New ways to pay require new approaches to security
As we move into a new decade, it seems fitting to reflect on changes our world has seen – from how we consume media and the ubiquity of the smartphone, to the proliferating volume of data, offering opportunities for more personalized and seamless consumer experiences. But these advancements also present challenges around the scale and frequency of cyber threats and breaches.
We have seen significant advances in risk scoring for fraud prevention, encryption and industry specifications for securing new ways to pay to help protect the billions of transactions made by consumers. The continued expansion of digital payments around the world will continue to present challenges and opportunities.
Headline-grabbing data breaches seem to be never-ending. The best defense is to assume your organization is a target and take proactive steps to defend against falling victim or enabling the use of stolen data in your systems. I believe we will see significant growth in adoption of payment tokens and the updated EMV Co.-based 3-D Secure specification globally.
Payment tokens help make transactions safer by eliminating the transfer of actual payment data for e-commerce and mobile payments, and can deliver a seamless yet secure digital payment experience. The updated 3-D Secure specification enables real-time exchange of 10 times more contextual data between merchants and financial institutions to improve decision-making so both parties can better manage fraud in digital channels while optimizing sales.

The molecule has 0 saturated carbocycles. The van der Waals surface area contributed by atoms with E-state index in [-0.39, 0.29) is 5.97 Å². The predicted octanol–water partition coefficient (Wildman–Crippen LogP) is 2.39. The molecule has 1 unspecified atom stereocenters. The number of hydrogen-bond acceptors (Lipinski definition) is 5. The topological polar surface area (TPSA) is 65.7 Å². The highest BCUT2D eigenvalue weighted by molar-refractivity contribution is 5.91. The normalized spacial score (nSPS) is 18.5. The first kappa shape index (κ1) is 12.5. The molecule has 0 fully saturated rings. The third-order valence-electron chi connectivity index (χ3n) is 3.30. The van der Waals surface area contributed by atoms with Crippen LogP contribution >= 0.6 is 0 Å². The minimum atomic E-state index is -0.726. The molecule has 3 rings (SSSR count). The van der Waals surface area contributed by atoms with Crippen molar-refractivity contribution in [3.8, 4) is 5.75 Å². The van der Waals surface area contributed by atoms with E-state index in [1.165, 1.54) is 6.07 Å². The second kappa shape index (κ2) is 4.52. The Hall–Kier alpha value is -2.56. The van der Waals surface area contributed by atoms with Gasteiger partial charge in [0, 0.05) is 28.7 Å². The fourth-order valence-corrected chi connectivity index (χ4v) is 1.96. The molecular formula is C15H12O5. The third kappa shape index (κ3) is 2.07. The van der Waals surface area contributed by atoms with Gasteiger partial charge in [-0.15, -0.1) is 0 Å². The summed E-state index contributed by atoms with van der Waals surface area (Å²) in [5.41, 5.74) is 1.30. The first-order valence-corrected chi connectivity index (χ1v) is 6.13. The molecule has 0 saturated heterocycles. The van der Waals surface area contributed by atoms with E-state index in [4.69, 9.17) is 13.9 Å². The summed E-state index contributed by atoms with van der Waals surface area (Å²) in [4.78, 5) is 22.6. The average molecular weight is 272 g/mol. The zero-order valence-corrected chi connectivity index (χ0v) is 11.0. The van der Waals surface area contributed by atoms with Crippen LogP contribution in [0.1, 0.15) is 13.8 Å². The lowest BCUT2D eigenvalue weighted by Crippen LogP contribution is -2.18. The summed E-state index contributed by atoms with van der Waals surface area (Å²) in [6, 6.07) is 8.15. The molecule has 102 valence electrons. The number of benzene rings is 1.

Traditional approaches to online payment like, manually entering static passwords and payment credentials for every purchase, offer incremental security for digital channels. Fortunately, digital identities make payments faster, easier and more secure when using computers, mobile devices, apps, wearables and future IoT devices.
As fraud threats persist, digital identities can end the use of passwords so consumers can shift to more secure methods of authentication such as face, fingerprint or voice recognition.
European consumers will soon begin to experience Strong Customer Authentication (SCA), the European Union requirements for multiple layers of consumer verification for digital transactions. As many thousands of financial institutions and merchants meet these requirements in Europe, global companies may look to extend the most innovative authentication solutions to other markets.
Consumers globally are demanding greater speed so merchants and FIs will have to respond with faster and safer ways to pay.
This is the first of two parts on new approaches to payment security.